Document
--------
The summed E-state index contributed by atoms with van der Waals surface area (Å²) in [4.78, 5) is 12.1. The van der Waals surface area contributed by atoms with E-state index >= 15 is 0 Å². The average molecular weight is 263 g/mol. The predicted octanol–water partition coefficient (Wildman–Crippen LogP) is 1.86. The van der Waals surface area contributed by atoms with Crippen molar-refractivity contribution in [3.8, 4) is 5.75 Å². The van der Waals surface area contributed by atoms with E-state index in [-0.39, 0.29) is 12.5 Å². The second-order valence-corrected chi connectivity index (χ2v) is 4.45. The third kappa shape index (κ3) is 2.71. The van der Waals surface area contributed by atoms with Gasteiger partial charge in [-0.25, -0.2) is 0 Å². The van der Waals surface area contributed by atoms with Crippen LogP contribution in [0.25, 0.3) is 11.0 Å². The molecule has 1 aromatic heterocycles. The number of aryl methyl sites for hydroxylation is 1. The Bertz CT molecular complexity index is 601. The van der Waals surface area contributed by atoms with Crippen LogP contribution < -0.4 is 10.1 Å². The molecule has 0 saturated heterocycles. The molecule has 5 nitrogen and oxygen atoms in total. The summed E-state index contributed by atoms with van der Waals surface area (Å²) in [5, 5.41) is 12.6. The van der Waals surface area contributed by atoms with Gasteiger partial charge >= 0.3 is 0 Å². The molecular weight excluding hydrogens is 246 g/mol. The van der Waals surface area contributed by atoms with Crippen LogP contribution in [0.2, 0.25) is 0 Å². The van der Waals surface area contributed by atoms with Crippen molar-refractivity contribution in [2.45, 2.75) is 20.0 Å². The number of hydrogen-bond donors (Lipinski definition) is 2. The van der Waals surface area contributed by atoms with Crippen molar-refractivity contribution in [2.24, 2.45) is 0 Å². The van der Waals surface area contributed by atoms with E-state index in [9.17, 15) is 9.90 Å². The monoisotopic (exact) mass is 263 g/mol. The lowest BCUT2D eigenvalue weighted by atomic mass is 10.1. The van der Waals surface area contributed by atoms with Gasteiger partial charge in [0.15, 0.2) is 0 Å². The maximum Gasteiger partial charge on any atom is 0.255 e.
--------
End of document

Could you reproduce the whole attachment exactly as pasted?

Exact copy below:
The summed E-state index contributed by atoms with van der Waals surface area (Å²) in [4.78, 5) is 12.1. The van der Waals surface area contributed by atoms with E-state index >= 15 is 0 Å². The average molecular weight is 263 g/mol. The predicted octanol–water partition coefficient (Wildman–Crippen LogP) is 1.86. The van der Waals surface area contributed by atoms with Crippen molar-refractivity contribution in [3.8, 4) is 5.75 Å². The van der Waals surface area contributed by atoms with E-state index in [-0.39, 0.29) is 12.5 Å². The second-order valence-corrected chi connectivity index (χ2v) is 4.45. The third kappa shape index (κ3) is 2.71. The van der Waals surface area contributed by atoms with Gasteiger partial charge in [-0.25, -0.2) is 0 Å². The van der Waals surface area contributed by atoms with Crippen LogP contribution in [0.25, 0.3) is 11.0 Å². The molecule has 1 aromatic heterocycles. The number of aryl methyl sites for hydroxylation is 1. The Bertz CT molecular complexity index is 601. The van der Waals surface area contributed by atoms with Crippen LogP contribution < -0.4 is 10.1 Å². The molecule has 0 saturated heterocycles. The molecule has 5 nitrogen and oxygen atoms in total. The summed E-state index contributed by atoms with van der Waals surface area (Å²) in [5, 5.41) is 12.6. The van der Waals surface area contributed by atoms with Gasteiger partial charge >= 0.3 is 0 Å². The molecular weight excluding hydrogens is 246 g/mol. The van der Waals surface area contributed by atoms with Crippen LogP contribution in [0.2, 0.25) is 0 Å². The van der Waals surface area contributed by atoms with Crippen molar-refractivity contribution in [2.45, 2.75) is 20.0 Å². The number of hydrogen-bond donors (Lipinski definition) is 2. The van der Waals surface area contributed by atoms with Crippen molar-refractivity contribution in [2.24, 2.45) is 0 Å². The van der Waals surface area contributed by atoms with E-state index in [9.17, 15) is 9.90 Å². The monoisotopic (exact) mass is 263 g/mol. The lowest BCUT2D eigenvalue weighted by atomic mass is 10.1. The van der Waals surface area contributed by atoms with Gasteiger partial charge in [0.15, 0.2) is 0 Å². The maximum Gasteiger partial charge on any atom is 0.255 e.